Salesforce Exits Mission Bay: What It Means for SF

By Jennifer Warburg and Egon Terplan
March 15, 2012
Salesforce will not build its innovative plan for a Mission Bay campus but will remain in San Francisco. Image courtesy Salesforce

On February 28, Salesforce announced its was suspending plans to build a 2-million-square-foot campus on the 14 acres it had acquired in San Francisco’s Mission Bay. Citing that it has grown faster than expected, the company will instead lease existing space two miles north, near Market Street in San Francisco’s Central Business District.

While the change of plans is certainly a temporary blow to Mission Bay, it can also be viewed as a reaffirmation of the importance of downtown San Francisco as a premier business location. In January, Salesforce signed an 18-year lease for 400,000 square feet at 50 Fremont Street. CEO Mark Beniof has publicly projected that in the next few years the company will add more than 2,000 additional employees in the city.

Salesforce could have abandoned both Mission Bay and San Francisco by moving outside of the city. Yet by choosing to remain and grow in downtown San Francisco, the company is selecting the most accessible location in the region — and the one with the lowest rates of driving. In addition to the environmental benefits of low-carbon commutes, this move is also a big win for the strategy of dense, urban economic growth that we call for in the recent SPUR report The Urban Future of Work.

Interestingly, the company’s decision to locate downtown may only hasten the day when the city and region will need to make some important transit investments. We wrote about the issue of downtown San Francisco’s transit and zoning constraints in our major report on downtown San Francisco. See also SPUR’s video about the need for additional East Bay–SF transit connectivity.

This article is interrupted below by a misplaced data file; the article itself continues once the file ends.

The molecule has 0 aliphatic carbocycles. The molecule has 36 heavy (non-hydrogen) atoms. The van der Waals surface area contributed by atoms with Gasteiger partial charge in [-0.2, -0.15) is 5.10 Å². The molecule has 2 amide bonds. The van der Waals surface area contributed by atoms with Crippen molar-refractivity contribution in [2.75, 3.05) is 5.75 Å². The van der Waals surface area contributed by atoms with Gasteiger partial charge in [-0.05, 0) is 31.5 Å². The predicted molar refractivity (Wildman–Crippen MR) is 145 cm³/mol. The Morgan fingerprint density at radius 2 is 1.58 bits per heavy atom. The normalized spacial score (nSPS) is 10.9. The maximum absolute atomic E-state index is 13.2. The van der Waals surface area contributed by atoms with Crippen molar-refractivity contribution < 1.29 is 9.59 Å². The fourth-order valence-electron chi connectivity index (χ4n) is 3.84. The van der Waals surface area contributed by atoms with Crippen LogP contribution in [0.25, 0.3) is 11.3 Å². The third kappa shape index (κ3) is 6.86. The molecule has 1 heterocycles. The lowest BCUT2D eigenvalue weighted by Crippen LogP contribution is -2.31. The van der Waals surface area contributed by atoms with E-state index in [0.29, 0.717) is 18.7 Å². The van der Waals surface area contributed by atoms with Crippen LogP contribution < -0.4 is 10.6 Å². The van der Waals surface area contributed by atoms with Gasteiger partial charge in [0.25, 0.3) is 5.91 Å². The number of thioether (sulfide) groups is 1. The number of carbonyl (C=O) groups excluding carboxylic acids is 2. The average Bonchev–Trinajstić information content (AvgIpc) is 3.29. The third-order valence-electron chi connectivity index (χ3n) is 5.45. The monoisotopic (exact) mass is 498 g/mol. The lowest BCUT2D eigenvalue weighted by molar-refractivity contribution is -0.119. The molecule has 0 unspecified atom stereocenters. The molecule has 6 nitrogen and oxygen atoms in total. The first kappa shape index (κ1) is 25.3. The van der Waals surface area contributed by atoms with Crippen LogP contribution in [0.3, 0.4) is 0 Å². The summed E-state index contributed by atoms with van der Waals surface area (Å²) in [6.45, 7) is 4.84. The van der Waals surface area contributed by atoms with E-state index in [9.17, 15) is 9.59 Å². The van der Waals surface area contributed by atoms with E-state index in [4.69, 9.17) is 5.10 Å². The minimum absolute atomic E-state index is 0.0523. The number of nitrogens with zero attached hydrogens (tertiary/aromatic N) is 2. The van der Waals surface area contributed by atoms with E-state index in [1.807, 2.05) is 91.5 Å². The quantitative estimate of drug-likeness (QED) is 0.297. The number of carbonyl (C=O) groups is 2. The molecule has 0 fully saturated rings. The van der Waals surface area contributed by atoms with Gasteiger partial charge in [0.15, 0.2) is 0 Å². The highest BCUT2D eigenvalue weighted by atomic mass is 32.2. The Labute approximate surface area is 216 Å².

SPUR has long been a vocal advocate for job growth in transit-oriented downtowns. We hope that the prospect of an increasing number of fast-growing tech companies taking space in downtown San Francisco, combined with the city’s support for job growth, may help developers overcome some of the regulatory and financial barriers to adding new office space downtown.

For their part, Mission Bay boosters have insisted that the 14-acre parcel in the heart of the “innovation corridor” will surely be developed, if not by Salesforce then by another company eager to locate in the burgeoning biotech hub. And though the scrapping of the campus is a blow to all who were excited by the inspirational Legoretta + Legoretta design — including the 100+ attendees who turned out for a SPUR forum on the Salesforce campus design plans— the soaring purple columns, orange adobe walls and stepped public plazas of the proposed project may still have an impact yet. Even unbuilt concepts leave a mark on the landscape by pushing the envelope of what we imagine and accept as possible. As John King noted in the Chronicle, “Even when they don’t pan out, well-publicized designs that defy the conventional grain can...shift the public expectation of how things should be.”